The Great Flight Cage is part of the aviary at the Smithsonian National Zoological Park (more commonly known as the National Zoo), which is one of the oldest zoos in the US. (Source: National Park Service, Historic American Buildings Survey)
That's a good question, Chuck. I don't think officially this is a project that is open to anyone who wants to access the point clouds to recreate historical buildings and sites. I think this is just Autodesk working with this historical entity and other partners to do so. That said, there is Autodesk point cloud technology accessible to mainstream folks called Project Photofly. I believe it's currently still an Autodesk Labs project, but downloadable for beta. That is the same technology being used on this project.
Beth, I agreed. History and historical things are nation’s assets. So it’s important to preserve and keep it for the coming generations. I hope the 3D vision can help for a better realistic vision and a walk through experience.
It is really cool. And using technology like point clouds, 3D modeling software, and 3D printers to recreate history or to pull together historical documents, items, artifacts in a compelling way so it really tells the story is only going to make the past far more accessible to future audiences.
Beth, this is really good news. I recently happened upon a repository of source documents from the computer industry going back to the 1940s. It is really revealing and interesting to see what people were doing and thinking then in a filed that is so important. The same is true of the things we build. The last century or so has seen some of the most fantastic developments in this area and they should be preserved. We often do not pay much attention to recent history.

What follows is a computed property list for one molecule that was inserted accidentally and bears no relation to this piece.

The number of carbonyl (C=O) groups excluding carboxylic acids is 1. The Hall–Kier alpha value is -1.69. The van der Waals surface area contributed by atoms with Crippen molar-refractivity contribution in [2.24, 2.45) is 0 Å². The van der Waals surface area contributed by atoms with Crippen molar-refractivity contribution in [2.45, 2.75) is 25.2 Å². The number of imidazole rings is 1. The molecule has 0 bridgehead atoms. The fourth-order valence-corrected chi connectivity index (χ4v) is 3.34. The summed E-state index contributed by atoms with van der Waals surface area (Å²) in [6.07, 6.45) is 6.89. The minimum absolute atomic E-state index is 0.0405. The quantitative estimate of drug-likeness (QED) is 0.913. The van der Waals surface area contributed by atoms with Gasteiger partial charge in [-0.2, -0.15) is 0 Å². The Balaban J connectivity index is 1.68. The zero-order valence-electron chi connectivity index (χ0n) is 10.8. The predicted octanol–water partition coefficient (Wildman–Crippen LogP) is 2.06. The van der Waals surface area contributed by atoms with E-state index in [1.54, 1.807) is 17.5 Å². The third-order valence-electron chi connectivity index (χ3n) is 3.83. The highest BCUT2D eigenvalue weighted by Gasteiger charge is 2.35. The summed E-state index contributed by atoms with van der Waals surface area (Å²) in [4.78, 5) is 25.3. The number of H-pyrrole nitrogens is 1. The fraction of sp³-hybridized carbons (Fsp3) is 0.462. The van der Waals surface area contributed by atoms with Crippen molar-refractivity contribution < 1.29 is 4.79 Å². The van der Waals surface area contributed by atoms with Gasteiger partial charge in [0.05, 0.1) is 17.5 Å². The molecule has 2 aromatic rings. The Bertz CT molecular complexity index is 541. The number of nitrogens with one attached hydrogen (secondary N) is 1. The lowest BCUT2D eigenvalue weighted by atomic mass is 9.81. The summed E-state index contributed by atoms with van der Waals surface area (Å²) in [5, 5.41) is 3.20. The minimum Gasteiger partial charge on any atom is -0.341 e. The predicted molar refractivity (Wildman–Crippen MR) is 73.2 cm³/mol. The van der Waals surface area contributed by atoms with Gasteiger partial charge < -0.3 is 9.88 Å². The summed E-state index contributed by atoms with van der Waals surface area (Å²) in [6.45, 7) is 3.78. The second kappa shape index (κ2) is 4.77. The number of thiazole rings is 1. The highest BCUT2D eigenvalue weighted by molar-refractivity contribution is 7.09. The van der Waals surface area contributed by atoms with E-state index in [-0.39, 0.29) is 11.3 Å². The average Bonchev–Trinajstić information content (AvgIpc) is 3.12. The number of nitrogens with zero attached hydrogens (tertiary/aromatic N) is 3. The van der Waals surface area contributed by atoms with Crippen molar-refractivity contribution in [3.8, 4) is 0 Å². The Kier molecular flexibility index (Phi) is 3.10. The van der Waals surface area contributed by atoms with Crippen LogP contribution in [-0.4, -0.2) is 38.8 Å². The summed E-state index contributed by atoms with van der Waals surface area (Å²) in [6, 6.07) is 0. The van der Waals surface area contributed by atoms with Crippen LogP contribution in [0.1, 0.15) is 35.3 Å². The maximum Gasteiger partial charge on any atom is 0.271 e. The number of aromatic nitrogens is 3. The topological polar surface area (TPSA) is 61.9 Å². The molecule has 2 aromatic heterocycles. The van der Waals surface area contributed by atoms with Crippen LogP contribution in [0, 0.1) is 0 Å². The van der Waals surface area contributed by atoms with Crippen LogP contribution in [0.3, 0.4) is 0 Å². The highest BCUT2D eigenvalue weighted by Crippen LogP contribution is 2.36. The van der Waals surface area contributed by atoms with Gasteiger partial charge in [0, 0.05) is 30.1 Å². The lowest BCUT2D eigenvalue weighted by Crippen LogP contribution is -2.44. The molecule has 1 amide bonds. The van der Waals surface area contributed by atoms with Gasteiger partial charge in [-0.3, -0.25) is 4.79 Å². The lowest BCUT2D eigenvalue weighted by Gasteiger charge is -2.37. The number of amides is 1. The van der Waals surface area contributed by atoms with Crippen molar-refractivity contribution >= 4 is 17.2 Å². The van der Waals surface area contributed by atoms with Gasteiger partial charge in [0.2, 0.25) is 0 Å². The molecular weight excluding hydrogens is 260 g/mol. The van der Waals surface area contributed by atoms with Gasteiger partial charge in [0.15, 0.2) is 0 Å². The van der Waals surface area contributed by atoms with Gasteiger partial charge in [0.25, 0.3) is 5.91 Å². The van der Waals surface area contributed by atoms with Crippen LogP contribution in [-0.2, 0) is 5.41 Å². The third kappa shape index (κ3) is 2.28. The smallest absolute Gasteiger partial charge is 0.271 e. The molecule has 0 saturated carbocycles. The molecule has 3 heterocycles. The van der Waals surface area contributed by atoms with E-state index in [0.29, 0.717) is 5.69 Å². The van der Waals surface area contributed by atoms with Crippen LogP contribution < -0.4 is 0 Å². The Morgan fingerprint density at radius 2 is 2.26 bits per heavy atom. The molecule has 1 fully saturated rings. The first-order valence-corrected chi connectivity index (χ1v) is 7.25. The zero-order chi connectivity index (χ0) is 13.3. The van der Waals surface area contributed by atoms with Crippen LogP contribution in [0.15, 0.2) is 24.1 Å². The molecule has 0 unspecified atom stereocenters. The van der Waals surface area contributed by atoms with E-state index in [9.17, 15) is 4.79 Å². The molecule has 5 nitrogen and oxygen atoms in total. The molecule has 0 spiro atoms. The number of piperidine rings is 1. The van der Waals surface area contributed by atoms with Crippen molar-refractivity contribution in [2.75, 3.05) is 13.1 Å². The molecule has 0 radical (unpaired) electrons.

For industrial control applications, or even a simple assembly line, that machine can go almost 24/7 without a break. But what happens when the task is a little more complex? That’s where the “smart” machine would come in. The smart machine is one that has some simple (or complex in some cases) processing capability to be able to adapt to changing conditions. Such machines are suited for a host of applications, including automotive, aerospace, defense, medical, computers and electronics, telecommunications, consumer goods, and so on. This radio show will show what’s possible with smart machines, and what tradeoffs need to be made to implement such a solution.